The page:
You are viewing the content for Tuesday 29 December 2009

Nutritionists warn against fad diets

WITH the excesses of Christmas almost over, Safefood is advising those who want to lose the extra pounds not to turn to quick-fix fad diets.

Safefood pointed to the latest survey by the Survey on Lifestyle, Attitudes and Nutrition which found that more than a third (34%) of women and almost a quarter (23%) of men in Ireland were trying to lose weight.

Dr Marian Faughnan, a nutritionist with Safefood, said: "After the Christmas cheer and with the beginning of the new year, many people are considering weight loss plans, but often resort to fad diets which are just that – fads. While many people who try these diets may initially lose some weight, all too often they end up putting the weight back on and enter a yo-yo dieting cycle. In reality, there’s no quick fix for losing weight and these fad diets can be very restrictive."

Research by Safefood shows for almost one in two people (49%) in Ireland the main factor that motivates them to lose weight is for health reasons, followed by general well-being (28%), and to look better (26%).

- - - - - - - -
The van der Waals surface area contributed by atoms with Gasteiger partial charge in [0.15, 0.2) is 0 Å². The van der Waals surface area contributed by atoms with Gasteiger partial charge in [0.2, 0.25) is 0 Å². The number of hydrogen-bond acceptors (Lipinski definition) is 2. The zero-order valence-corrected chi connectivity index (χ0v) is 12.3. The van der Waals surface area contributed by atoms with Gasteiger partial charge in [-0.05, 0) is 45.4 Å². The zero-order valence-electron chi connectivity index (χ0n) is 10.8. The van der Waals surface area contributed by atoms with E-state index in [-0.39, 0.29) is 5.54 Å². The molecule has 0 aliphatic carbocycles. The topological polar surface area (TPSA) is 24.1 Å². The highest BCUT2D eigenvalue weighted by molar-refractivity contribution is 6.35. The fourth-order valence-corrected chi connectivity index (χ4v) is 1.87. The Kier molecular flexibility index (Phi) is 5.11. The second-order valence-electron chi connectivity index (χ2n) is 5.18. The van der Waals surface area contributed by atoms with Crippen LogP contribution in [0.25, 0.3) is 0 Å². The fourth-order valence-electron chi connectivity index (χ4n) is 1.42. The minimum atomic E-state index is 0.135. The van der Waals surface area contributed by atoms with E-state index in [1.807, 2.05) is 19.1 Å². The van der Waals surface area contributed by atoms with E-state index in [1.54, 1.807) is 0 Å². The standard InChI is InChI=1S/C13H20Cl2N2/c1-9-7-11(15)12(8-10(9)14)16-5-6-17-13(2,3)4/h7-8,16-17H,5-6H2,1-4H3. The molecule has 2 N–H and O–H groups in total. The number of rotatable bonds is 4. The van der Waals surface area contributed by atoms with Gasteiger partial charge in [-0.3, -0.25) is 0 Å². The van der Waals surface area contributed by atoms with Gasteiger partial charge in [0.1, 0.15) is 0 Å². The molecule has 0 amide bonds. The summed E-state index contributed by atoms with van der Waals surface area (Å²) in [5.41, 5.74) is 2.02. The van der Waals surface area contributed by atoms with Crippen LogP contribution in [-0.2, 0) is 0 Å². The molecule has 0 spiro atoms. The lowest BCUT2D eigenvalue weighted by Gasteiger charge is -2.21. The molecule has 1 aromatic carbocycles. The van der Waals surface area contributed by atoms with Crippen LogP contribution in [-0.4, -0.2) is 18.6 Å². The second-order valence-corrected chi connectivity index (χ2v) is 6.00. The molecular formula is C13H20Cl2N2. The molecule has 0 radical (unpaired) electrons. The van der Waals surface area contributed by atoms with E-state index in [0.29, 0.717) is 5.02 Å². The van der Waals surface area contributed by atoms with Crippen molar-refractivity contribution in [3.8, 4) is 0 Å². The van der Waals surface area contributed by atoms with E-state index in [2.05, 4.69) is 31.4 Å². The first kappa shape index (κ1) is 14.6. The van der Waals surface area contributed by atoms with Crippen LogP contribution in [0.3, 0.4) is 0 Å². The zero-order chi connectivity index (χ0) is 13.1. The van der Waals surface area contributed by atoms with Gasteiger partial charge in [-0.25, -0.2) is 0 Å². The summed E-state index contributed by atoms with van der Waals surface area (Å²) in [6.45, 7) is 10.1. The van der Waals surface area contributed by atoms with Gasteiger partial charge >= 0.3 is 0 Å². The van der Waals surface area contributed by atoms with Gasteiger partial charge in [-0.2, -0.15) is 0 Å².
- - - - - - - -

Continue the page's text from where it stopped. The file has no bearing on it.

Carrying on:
Dr Faughnan said: "It is encouraging that so many people mention health reasons as one of the main motivating factors in losing weight. However, it takes willpower and with the new year just around the corner, people can build on that resolution to start afresh with the belief they can reach a healthier weight."

Safefood has advised people to visit its website www.weigh2live.eu which is developed by nutritionists and dieticians and which it claims provides independent and credible advice on how to lose weight in a healthy way.

Margot Brennan of the Irish Nutrition and Dietetic Institute said: "Losing weight and keeping it off involves long-term lifestyle changes.

"Making small changes can have a big impact on your weight and health. This website is designed to help you take practical steps and get back on track when you are finding it tough."